Think about this for a second. If a burglar robbed 4 houses, statistically he or she will find cash hidden in the freezer in one of them. Their chances of finding treasure in the sock drawer or under the mattress when you’re not home are pretty good too.

Keeping large amounts of cash at home isn’t a good idea. For one, it puts you at risk of losing it in a burglary. There’s also a chance you’ll lose track of it or forget about it altogether.

I know that interest rates are puny right now. If you’re lucky you’ll earn 1% on your savings. But sitting there under your mattress, it’s not even earning that.

Most banks and credit unions are insured by the FDIC and NCUA, respectively, for deposits up to $250,000 per account. That means if the bank goes under you won’t lose your money. Even at the low interest rates we have today, your money is much safer on deposit at the bank.

That’s fine if you’ve become disillusioned by the biggest banks. There are many other options out there such regional banks, credit unions and even online banks. You’ll often get better rates and customer service at local or online banks.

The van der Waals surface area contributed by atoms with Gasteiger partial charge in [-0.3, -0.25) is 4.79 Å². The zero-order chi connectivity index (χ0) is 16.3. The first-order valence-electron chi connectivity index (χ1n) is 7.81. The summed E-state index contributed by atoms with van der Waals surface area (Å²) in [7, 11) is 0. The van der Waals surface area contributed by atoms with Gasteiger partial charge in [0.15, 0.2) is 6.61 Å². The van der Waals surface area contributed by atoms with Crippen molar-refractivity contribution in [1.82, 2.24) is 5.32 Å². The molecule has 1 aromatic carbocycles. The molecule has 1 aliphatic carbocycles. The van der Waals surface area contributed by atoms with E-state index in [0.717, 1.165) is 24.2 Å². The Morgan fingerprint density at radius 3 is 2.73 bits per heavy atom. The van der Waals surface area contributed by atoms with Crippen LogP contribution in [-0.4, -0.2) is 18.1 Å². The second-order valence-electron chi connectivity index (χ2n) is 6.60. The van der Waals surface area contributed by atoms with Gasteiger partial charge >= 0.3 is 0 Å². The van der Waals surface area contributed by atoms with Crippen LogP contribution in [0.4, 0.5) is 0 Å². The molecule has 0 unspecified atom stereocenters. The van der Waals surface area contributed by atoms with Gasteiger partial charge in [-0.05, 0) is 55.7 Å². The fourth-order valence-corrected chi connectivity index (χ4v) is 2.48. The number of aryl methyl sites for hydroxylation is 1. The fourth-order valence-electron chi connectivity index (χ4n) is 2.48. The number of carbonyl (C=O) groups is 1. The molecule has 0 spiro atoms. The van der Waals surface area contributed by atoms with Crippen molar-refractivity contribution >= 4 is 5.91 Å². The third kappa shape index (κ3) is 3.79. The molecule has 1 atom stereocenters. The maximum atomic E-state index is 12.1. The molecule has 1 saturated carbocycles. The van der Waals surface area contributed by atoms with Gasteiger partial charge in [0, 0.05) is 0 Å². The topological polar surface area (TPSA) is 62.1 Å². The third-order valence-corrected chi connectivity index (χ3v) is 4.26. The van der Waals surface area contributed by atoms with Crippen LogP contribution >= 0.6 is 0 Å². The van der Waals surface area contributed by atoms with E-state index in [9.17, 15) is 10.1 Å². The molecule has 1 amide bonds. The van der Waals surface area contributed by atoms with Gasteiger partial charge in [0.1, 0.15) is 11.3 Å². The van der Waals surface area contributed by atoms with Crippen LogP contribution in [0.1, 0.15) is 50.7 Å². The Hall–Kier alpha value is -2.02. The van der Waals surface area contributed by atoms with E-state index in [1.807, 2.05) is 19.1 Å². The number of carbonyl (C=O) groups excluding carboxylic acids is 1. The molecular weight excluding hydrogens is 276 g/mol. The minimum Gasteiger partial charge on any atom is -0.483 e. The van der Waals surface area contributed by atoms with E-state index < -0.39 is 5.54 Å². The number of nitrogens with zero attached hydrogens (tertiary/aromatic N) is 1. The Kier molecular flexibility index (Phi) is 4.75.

Finally, if you won’t need the money for 10 years or longer, you need to think about investing it. It’s important to overcome your fear of the market, because investing is the best chance you have to fight against inflation.

What do you think about people who keep cash at home? 

Photo by showthelove.com

Showrooming: The Battle Between Retailers and Your Wallet

I think most of us agree that smartphones improve our lives in many ways. They accommodate our busy schedules and enable us to do things on the go that wouldn’t have been possible a decade ago. But for retailers, these devices haven’t exactly been a boon.

Online shopping accounts for 8% of total retail spending, up from 2% just 12 years ago. Even though the majority of spending is still done at physical stores, retailers can’t just sit back and enjoy their success. Instead, they’re forced to develop creative ways to compete against booming online competition, which can offer better prices because of lower costs.

What is showrooming?

Retailers in all industries are facing a new challenge known as showrooming. This is when a customer walks into the store to look at an item, check the price and perhaps test it out, only to ultimately buy it elsewhere. Customers often use a price comparison app on their smartphones to help with the process (my favorite is ShopSavvy.) After scanning the bar code, you’re able to see who else is offering the product and what their price is. Often you can even order the product through the app, right there on your phone.